We’re going to be announcing a $10 million initiative just this year and it will include hundreds of people, paid across the country, from coast-to-coast, in Hispanic and African-American, Asian communities, talking about our party, talking about our brand, talking about what we believe in.RNC head Reince Priebus • Discussing the RNC’s efforts to improve its image amongst minorities by increasing its outreach big time. Part of the reason for doing it now, rather than during an election year, is because the party found it was playing catch-up by only focusing on such efforts in the months leading up to the election. “We have become a party that parachutes into communities four months before an election,” Priebus said. “In comparison to the other side, the Obama campaign lived in these communities for years. The relationships were deep, they were authentic.” Priebus’ comments come two days after the party suffered a black eye on the diversity front—a controversial incident at CPAC involving a white supremacist group.
A debate about which party can better manage the federal government is a very small and short-sighted debate. If our vision is not bigger than that, we do not deserve to win.Louisiana Gov. Bobby Jindal • In a speech he plans to give to the Republican National Committee Thursday evening, during which he will use the phrase “recalibrate the compass of conservatism.” Jindal sounds like he’s running for president in 2016, and also like he’s hoping to score an era-defining speech akin to Rush Limbaugh’s defiant bit at 2009’s CPAC. Jindal’s response to the State of the Union that year didn’t get a lot of love from anyone, but he’s otherwise proven himself to be one of the country’s best Republican governors, so it’ll be interesting to see what sort of bandwidth he gets from this speech.
» Three months straight: With his July fundraising, Mitt Romney finished an entire quarter with a higher donation total than President Obama. Considering his continued ability to out-raise Obama, is it any wonder that the two remain virtually neck-and-neck in pre-election polling?
If they’re not willing to say that — that’s their prerogative — but clearly they’re not Mitt Romney delegates.A national Republican Party leader • Discussing an issue with Republican delegates in Massachusetts — sixteen Ron Paul backers who defeated Mitt Romney’s picks — who were disqualified after failing to file affidavits pledging their support to Romney. The delegates say the affidavits were a ploy, and they were received the forms less than a week before the set deadline. Republican leaders are reportedly concerned that the Paul-supporting delegates may cause trouble at the Tampa convention next month. Paul has officially stopped campaigning, but his supporters hope to make their presence known at the convention.
» But at least Romney has Super PAC backing: While Obama more than doubled Romney’s fundraising total in March — $35 million to $12.6 million — Romney’s stayed competitive with the help of the Super PAC supporting him, Restore Our Future. Other Super PACs are helping too — the Karl Rove-backed American Crossroads, which is expected to ratchet up the Obama attack ads, raised $31.2 million in March — and the RNC’s fundraising is back on track after a fairly rough stretch under Michael Steele. One thing Romney hasn’t done this time around is put his own money into the campaign, like he did in 2008 when he threw $40 million in the pot. Think Mitt can prove formidable despite the cash deficit?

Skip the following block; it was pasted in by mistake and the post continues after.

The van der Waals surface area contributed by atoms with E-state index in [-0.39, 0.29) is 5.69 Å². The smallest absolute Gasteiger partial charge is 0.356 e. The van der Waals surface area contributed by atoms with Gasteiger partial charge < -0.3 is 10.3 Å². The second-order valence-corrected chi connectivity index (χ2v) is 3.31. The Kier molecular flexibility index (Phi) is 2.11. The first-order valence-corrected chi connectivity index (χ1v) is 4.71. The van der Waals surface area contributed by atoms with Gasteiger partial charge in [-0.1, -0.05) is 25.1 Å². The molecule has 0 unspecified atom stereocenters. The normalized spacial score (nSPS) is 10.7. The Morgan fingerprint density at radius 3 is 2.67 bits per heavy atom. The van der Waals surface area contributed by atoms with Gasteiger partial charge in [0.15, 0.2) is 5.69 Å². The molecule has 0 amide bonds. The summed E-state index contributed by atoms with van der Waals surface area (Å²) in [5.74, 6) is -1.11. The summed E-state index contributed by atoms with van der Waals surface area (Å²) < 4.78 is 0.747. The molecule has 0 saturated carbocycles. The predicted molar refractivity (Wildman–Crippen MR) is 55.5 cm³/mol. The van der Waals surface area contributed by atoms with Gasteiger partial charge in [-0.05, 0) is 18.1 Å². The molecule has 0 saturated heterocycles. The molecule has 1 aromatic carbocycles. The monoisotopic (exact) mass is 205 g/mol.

» Romney’s heating up the fundraising, too: With the primary campaign largely over, Mitt Romney is now working together with the Republican National Committee on fundraising, and they’re starting to pick up steam — the RNC, which has had some fundraising scandals in recent years, raised $13.7 million in March, while Mitt has $72 million in cash as of the end of February. The Mittster is expected to announce his March totals later this week. As you might’ve heard, Mitt’s a tad bullish towards big-ticket donors these days.
I wanted a brokered convention. That was one of my goals.Michael Steele • Discussing his role in the length of the current GOP primary season, and his thought process for scheduling primary contests during his time as chairman of the Republican National Committee. Steele has come under fire recently for creating a primary season that, by many accounts, appears to be benefiting President Obama far more than the Republican Party. Steele stuck by his decision-making, arguing that the longer primary season could re-engage Republican voters in states that have been largely ignored in previous contests. source (via • follow)
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“It was the best of times, it was the worst of times.” Guess which book Michael Steele thought this iconic quote was from? (Hint: Not from “A Tale of Two Cities.”) Anyway, even though he completely misattributed the quote (he said it was from his favorite book, “War and Peace”), let’s face it, that’s everything you need to know about his two years as RNC chair. Despite the immense level of success the Republican Party had in winning elections in 2009 and 2010, their current financial situation is pretty much the polar opposite of what one would expect from the party of fiscal responsibility. So, let’s take a moment to honor the RNC weirdo in his last stand, the one whose party succeeded despite his own personal failures. And the fact that he attributed this quote to the wrong book explains everything about why he won’t return. (Edit: He’s currently behind in the vote, which is taking place now … he’s not doing bad but losing support.) source